In 2007, Isabel Washington Powell, a former headliner at Harlem’s Cotton Club, and the former wife of New York Congressman Adam Clayton Powell Jr., passed away. Just before her death, on the eve of her hundredth birthday, Powell had collaborated with author, Joyce Burnett in the telling of her life story, from her childhood in Savannah, Georgia, to her time on the stage in Harlem, and her turbulent marriage to the mercurial Powell.
In Adam’s Belle: A memoir of love without bounds, the reader is given an inside look at life for African-Americans during the roaring twenties onward, through the eyes of one who lived it. In frank words, Isabel tells not just her story, but the story of a country in chaotic transition, and the travails of a free-spirited, determined woman who insisted on living life on her own terms in a society that judged people, not by their merits but by the color of their skin.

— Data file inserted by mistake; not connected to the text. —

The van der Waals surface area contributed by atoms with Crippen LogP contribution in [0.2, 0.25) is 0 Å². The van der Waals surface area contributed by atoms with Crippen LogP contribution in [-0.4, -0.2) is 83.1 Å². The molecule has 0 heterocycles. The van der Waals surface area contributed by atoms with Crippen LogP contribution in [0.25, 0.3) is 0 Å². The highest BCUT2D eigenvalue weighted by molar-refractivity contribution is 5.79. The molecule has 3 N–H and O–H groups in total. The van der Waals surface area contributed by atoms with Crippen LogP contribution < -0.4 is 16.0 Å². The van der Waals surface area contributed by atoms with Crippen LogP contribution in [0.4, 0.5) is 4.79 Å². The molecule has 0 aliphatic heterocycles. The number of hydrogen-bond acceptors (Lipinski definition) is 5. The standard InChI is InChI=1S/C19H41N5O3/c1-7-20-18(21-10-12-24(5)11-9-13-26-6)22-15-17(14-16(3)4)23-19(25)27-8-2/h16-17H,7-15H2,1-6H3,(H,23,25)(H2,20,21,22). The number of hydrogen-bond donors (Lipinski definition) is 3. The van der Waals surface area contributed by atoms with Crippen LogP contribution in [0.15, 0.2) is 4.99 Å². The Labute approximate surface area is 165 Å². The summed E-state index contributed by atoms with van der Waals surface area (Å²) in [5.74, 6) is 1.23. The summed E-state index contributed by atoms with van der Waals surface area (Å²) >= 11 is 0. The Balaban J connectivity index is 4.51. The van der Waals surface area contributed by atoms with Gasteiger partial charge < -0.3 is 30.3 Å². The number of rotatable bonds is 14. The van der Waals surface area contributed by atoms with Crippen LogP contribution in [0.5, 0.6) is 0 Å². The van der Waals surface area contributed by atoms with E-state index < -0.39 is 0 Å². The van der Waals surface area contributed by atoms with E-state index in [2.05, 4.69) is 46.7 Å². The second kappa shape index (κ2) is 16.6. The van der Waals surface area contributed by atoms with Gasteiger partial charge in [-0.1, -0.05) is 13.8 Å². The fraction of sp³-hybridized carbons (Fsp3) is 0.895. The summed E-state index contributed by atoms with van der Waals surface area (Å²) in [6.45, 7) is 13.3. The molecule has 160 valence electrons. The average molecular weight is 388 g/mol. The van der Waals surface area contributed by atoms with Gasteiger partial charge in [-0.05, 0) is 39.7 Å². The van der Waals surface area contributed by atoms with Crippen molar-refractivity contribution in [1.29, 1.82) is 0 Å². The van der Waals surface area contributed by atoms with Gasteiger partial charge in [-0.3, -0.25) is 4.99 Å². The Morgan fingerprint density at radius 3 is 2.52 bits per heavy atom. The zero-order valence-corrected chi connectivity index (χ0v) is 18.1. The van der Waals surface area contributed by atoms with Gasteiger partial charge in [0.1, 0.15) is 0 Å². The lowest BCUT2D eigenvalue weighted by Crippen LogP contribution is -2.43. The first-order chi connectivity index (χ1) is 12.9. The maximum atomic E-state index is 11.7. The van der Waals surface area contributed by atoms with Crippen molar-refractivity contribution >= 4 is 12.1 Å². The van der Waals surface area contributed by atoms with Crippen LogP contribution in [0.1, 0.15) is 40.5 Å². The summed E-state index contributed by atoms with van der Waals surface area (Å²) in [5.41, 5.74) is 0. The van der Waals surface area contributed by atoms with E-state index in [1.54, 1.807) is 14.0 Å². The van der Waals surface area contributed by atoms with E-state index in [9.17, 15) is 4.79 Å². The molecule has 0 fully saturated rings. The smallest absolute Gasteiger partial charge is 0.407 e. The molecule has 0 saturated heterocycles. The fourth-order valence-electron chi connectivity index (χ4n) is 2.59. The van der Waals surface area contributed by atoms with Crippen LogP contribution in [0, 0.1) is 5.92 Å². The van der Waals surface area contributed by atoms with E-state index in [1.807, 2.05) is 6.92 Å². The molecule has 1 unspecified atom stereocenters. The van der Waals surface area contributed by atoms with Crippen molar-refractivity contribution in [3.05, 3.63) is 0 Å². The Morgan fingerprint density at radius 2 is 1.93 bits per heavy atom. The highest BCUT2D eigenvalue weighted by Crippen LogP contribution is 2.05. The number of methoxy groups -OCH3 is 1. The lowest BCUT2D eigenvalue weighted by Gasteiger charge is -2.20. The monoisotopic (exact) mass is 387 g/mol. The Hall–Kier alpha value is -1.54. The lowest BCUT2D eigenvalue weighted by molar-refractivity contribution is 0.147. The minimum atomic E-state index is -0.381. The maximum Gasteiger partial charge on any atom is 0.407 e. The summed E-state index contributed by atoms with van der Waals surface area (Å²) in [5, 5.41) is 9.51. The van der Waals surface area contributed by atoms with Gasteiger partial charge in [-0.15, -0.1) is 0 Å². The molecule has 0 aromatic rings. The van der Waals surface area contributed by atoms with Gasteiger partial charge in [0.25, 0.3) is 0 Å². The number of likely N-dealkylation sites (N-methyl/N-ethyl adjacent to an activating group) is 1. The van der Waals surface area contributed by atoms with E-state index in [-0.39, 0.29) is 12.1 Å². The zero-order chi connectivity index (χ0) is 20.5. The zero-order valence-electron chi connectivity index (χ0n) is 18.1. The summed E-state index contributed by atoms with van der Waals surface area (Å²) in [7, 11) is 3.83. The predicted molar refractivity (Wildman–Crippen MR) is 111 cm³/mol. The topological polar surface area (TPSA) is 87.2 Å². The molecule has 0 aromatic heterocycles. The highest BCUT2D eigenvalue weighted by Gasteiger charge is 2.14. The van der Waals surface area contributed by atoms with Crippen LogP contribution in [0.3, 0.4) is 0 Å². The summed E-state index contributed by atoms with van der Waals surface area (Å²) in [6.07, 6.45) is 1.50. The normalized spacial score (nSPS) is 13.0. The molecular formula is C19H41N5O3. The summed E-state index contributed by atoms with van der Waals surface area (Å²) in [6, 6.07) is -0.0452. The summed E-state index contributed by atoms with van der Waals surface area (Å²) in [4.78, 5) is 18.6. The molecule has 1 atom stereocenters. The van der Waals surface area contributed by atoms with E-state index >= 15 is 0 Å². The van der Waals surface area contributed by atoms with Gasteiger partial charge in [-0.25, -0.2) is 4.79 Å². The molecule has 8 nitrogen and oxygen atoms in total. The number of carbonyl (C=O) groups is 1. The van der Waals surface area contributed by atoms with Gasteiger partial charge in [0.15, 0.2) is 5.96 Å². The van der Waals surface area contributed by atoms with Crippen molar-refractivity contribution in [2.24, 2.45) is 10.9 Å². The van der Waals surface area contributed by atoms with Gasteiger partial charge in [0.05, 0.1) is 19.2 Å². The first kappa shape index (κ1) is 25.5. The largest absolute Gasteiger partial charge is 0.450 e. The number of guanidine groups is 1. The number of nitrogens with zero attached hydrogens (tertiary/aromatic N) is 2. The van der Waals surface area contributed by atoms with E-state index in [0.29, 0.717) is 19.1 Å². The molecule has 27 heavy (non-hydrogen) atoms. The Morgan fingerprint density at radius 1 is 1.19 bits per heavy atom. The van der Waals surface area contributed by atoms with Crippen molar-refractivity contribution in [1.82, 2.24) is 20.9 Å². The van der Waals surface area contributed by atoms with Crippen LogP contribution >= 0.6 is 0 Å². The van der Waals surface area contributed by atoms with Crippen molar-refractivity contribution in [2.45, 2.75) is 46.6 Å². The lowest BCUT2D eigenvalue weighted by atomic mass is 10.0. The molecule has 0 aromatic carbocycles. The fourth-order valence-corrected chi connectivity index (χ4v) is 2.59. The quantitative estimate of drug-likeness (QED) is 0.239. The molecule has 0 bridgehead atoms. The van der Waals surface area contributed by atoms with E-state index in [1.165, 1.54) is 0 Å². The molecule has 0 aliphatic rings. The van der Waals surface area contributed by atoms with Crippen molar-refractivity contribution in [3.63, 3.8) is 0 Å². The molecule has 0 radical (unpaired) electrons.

Many famous people appear in this book, but in Isabel’s words we see them not as famous people, but real-life people, warts and all. Despite rubbing shoulders with such renowned people, though, Isabel remains until the very end, her own person, one you would like to get to know better.
I received this book as a gift, and have read it several times; each time coming away with a renewed insight into a bygone era, an era whose legacy, unfortunately, is still with us in many ways.
A fascinating biography that unfortunately is often too repetitive. Nonetheless, I still give it four stars.